GIMP now (finally) available as a native Mac app | TUAW – The Unofficial Apple Weblog

This is something that’s been a long time coming, and it’s finally here. GIMPis an excellent Photoshop-esque open source photo editor. While it’s been available on Mac for a long time, it has required the X11 Window environment, which itself needs a separate (and somewhat messy) installation. For a long time, the programmers working on GIMP have been promising to eventually take it native, but it hasn’t happened until just recently. As of version 2.8.2, you can now simply go grab the GIMP .dmg file from the main website, and then install and run on your Mac as needed.

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September 12, 2012 Lunch and CLE Program – Stern v. Marshall

United States Supreme Court Stern v. Marshall decision and its effect on bankruptcy courts’ exercise of judicial power–“narrow” question of limited scope or more far reaching implications?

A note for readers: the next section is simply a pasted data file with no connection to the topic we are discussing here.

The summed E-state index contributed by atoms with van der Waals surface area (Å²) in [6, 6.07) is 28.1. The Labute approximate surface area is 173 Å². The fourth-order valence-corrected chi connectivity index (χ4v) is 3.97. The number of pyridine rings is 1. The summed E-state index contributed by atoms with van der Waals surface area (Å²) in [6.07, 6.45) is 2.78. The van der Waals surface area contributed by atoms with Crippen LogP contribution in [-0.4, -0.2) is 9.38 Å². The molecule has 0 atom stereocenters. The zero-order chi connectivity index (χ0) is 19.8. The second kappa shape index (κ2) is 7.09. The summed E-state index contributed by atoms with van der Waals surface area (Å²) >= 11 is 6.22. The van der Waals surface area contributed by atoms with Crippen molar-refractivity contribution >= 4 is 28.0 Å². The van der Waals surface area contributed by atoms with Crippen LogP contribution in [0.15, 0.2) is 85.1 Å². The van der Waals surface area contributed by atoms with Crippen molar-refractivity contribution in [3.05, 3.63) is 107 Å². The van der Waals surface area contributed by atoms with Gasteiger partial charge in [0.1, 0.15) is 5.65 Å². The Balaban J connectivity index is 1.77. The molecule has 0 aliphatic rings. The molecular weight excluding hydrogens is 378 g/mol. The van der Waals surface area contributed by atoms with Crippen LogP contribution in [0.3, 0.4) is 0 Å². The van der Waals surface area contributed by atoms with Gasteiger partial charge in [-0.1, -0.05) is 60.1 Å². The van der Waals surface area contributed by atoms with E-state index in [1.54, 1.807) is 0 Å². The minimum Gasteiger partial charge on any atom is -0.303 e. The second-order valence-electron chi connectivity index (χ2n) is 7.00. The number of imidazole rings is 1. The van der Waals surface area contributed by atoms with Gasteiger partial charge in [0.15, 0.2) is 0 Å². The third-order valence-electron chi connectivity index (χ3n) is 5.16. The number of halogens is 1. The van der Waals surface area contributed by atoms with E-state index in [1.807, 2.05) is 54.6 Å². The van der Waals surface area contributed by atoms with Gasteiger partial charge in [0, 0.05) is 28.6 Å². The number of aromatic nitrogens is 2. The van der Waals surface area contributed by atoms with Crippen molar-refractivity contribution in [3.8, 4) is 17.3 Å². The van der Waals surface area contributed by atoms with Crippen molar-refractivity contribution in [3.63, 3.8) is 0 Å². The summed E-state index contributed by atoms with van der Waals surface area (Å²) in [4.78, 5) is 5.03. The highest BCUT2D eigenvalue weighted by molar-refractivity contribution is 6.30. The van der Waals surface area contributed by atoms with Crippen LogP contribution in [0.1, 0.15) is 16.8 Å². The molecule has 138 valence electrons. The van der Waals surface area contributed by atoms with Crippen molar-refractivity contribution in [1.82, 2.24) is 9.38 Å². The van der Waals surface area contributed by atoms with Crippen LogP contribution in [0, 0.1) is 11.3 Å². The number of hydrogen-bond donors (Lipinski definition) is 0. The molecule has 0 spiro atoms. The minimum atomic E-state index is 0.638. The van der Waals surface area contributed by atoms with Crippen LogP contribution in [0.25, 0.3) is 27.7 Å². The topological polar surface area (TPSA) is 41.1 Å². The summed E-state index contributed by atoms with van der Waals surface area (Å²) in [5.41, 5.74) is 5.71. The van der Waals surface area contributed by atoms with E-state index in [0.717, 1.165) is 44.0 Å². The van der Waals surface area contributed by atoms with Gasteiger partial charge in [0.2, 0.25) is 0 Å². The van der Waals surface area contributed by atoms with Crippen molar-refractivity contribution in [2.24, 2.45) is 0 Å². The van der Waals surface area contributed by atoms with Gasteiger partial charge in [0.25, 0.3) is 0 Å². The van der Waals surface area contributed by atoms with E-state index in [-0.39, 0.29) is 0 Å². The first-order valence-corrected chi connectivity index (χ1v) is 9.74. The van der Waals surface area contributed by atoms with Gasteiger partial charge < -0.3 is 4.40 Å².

Presented by:

Hon. Margaret Cangilos-Ruiz


Co-Sponsored by the Central New York Bankruptcy Bar Association and Northern District of New York Federal Court Bar Association






LUNCH 12:30P.M.TO1:00P.M. CLE 1:00 P.M. TO 2:00 P.M.


COST: $25.00 (includes lunch, gratuity and written materials)



PHONE: 315-478-3203





PO BOX 4967, SYRACUSE, NY 13221-4967








Continue reading “September 12, 2012 Lunch and CLE Program – Stern v. Marshall” »

Conduct Commission Questions If Judicial Plates Violate Code-NYLJ

Judges whose license plates identify the office they hold may, in effect, be trading on their positions to avoid the consequences of being stopped for traffic infractions, the state Commission on Judicial Conduct has suggested.

Prompted by a recent disciplinary decision, the commission is seeking input for a public report to address the issue of whether the special vehicle plates violate the code of judicial conduct. It sent letters earlier this month to more than 200 judicial and legal organizations seeking input.

The commission initially disclosed in Matter of Schilling that it planned to conduct the study. In that case, the commission recommended the removal of former town justice Diane Schilling of East Greenbush, Rensselaer County, for arranging to fix one traffic ticket issued to herself and another to the wife of a fellow justice (NYLJ, May 11).